And so, Choo~choo! on with the trains!

The History Bit ☕️ 🍪

Shildon. An unassuming little town, (pop. about 9,900) I’ve visited a few times in the past for hearing aid purposes, and never knew that in the 1820s, the new Stockton & Darlington Railway (S&DR) chose the town for its engineering headquarters. Shildon became known as the ‘Cradle of the Railways’ and the world’s first true railway town, when on 27 September 1825 George Stephenson’s Locomotion set off from outside the Mason’s Arms public house, hauling the first passenger train to Stockton.You could say that the Mason’s Arms could be classified as the world’s first railway station. In the early stages of the Stockton and Darlington Railway, tickets were sold at the bar. Between 1833 and 1841 the company hired a room in the pub for use as a booking office.

A chap from Shildon, Timothy Hackworth, was recruited by George Stephenson in 1824 and put in charge of building locomotives for the company, becoming superintendant in 1825. He also established his own company, the Soho Locomotive Building Company, and worked alongside the S&DR. In 1855, Hackworth having gone to the Great Railway Station in the Sky, the Soho Works were bought by the S& DR, merging with the North Eastern Railway in 1863. Locomotive production was shifted to their North Road Works in Darlington. The Shildon Works continued but focus was shifted to the construction of waggons.

It did suffer from industrial action when a strike in 1911 kicked off. The Govt sent in the Army (a bad habit they’ve got as they’re still using them to break strikes today) A driver of a mineral train was stoned and dragged from his engine then pursued by an angry mob and had to be rescued by soldiers so maybe he was happy they were there. Mineral wagons had their bottom doors undone and the contents allowed to fall out. Wagons in the sidings had their brakes undone and freewheeled for miles, railway signal cables were damaged and the cavalry had to be called. At one stage soldiers had to mount a Bayonet charge to clear a bridge. They certainly knew how to strike back then, none of this namby pamby placard carrying outside the workplace!

By 1926 and at its height, the Shildon Wagon Works was the largest in Europe and the massive infrastructure of sidings that supported the works was the largest in the world employing 2,600 people. But all good things come to an end, and in the 1930’s the London and North Eastern Railway Company had decided to concentrate their operations to Darlington. The Soho works laid derelict since the 1940s and were scheduled for demolition in the 1970s, however, the buildings were saved when they were restored and opened to the public as part of the Timothy Hackworth Museum.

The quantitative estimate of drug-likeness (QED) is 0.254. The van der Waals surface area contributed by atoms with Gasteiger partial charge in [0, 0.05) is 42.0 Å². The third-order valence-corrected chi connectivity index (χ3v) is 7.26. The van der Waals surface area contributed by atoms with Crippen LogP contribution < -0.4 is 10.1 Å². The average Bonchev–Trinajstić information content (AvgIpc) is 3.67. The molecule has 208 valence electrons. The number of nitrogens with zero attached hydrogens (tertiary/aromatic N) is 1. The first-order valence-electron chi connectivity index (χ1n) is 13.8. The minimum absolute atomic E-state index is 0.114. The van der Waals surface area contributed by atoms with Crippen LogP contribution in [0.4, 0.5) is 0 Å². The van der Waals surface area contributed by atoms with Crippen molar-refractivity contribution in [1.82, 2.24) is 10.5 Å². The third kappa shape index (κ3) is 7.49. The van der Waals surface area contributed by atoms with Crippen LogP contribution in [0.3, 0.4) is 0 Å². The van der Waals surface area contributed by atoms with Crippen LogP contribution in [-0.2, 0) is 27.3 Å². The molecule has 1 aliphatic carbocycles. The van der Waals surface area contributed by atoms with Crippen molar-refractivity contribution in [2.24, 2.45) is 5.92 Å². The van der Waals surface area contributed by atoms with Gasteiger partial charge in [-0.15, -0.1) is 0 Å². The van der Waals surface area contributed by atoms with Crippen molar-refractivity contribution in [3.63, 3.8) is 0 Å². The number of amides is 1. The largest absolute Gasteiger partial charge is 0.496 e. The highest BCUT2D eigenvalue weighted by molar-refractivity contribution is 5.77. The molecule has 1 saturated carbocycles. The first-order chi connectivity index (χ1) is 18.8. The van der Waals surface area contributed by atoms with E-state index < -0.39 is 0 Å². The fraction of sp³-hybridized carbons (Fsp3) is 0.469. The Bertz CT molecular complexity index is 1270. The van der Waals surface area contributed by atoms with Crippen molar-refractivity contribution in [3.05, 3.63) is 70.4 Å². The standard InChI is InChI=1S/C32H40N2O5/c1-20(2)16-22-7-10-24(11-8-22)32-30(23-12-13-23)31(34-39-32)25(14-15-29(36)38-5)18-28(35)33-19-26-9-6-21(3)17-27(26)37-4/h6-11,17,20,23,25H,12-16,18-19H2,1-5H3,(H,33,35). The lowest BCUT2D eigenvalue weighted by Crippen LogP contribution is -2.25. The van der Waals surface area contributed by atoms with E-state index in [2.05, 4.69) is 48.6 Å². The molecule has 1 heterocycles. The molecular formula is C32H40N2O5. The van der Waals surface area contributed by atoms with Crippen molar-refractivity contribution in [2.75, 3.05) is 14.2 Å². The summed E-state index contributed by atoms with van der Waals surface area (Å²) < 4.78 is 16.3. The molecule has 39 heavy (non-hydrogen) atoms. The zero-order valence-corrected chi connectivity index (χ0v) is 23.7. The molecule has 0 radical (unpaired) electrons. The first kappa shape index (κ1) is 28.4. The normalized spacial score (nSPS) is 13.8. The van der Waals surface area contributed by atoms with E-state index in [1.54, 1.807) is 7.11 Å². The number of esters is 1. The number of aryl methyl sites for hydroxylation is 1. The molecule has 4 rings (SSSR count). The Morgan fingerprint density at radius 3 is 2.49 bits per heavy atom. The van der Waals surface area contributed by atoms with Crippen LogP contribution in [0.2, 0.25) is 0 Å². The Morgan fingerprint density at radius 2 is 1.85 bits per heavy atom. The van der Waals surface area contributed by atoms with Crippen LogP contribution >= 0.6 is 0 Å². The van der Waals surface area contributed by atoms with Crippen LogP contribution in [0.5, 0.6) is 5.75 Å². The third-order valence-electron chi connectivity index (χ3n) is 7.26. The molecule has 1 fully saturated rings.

The Locomotion Museum, incorporating the existing Timothy Hackworth Museum and part of the National Railway Museum in York, was opened on Friday 22 October 2004. The new museum came about as part of a £70 million government funding arrangement for museums across the country. The project received £2 million from the European Regional Development Fund along with grant aid from a number of groups. The museum hoped to attract 60,000 visitors in the first year but had 70,000 visitors in the first two months

Lastly, an inspired piece of journalism from The Northern Echo newspaper on the advent of the 50th anniverary of the railway in 1855, that made me laugh ~ ‘Shildon is one of the ugliest places on the earth’s fair surface. It was once a swamp, the malaria from which laid many of its early inhabitants low with fever. It is now a hideous congerie of houses, growing like fungus on either side of a network of rails. A huge colliery rears its ungainly head close to the rails, and the noise of its working ceases not for ever. Engines are plying about with restless activity, like spiders running along the threads of their nets seeking for hapless flies’.

They don’t write’em like that anymore!

OK, edumacation over, let’s do some pics.

Steam locomotive, Southern Railway, Battle of Britain class 4-6-2 No 34051 “Winston Churchill”, designed by O.V. Bulleid, built at Brighton in 1946, withdrawn in 1965.
After Winston Churchill’s state funeral on 30th January 1965 the locomotive hauled the funeral train. Thousands lined the trackside to watch as the train pass. More Info HERE